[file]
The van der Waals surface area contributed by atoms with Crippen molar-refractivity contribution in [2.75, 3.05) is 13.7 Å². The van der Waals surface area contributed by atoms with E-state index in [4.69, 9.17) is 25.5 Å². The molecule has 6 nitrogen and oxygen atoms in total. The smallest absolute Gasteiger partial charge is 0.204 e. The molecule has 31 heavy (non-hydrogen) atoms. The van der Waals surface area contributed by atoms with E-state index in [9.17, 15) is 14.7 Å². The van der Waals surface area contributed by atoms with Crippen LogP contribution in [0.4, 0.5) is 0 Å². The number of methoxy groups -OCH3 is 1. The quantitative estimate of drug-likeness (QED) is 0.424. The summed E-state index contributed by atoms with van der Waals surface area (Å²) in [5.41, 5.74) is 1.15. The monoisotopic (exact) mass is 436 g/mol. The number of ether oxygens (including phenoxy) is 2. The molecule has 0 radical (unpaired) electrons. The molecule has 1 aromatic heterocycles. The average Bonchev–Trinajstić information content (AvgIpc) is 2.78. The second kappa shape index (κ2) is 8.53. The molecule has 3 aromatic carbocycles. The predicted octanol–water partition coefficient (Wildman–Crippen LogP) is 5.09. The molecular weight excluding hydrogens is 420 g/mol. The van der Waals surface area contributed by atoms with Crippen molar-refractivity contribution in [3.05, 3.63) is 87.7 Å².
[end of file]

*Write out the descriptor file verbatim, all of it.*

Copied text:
The van der Waals surface area contributed by atoms with Crippen molar-refractivity contribution in [2.75, 3.05) is 13.7 Å². The van der Waals surface area contributed by atoms with E-state index in [4.69, 9.17) is 25.5 Å². The molecule has 6 nitrogen and oxygen atoms in total. The smallest absolute Gasteiger partial charge is 0.204 e. The molecule has 31 heavy (non-hydrogen) atoms. The van der Waals surface area contributed by atoms with E-state index in [9.17, 15) is 14.7 Å². The van der Waals surface area contributed by atoms with Crippen LogP contribution in [0.4, 0.5) is 0 Å². The number of methoxy groups -OCH3 is 1. The quantitative estimate of drug-likeness (QED) is 0.424. The summed E-state index contributed by atoms with van der Waals surface area (Å²) in [5.41, 5.74) is 1.15. The monoisotopic (exact) mass is 436 g/mol. The number of ether oxygens (including phenoxy) is 2. The molecule has 0 radical (unpaired) electrons. The molecule has 1 aromatic heterocycles. The average Bonchev–Trinajstić information content (AvgIpc) is 2.78. The second kappa shape index (κ2) is 8.53. The molecule has 3 aromatic carbocycles. The predicted octanol–water partition coefficient (Wildman–Crippen LogP) is 5.09. The molecular weight excluding hydrogens is 420 g/mol. The van der Waals surface area contributed by atoms with Crippen molar-refractivity contribution in [3.05, 3.63) is 87.7 Å².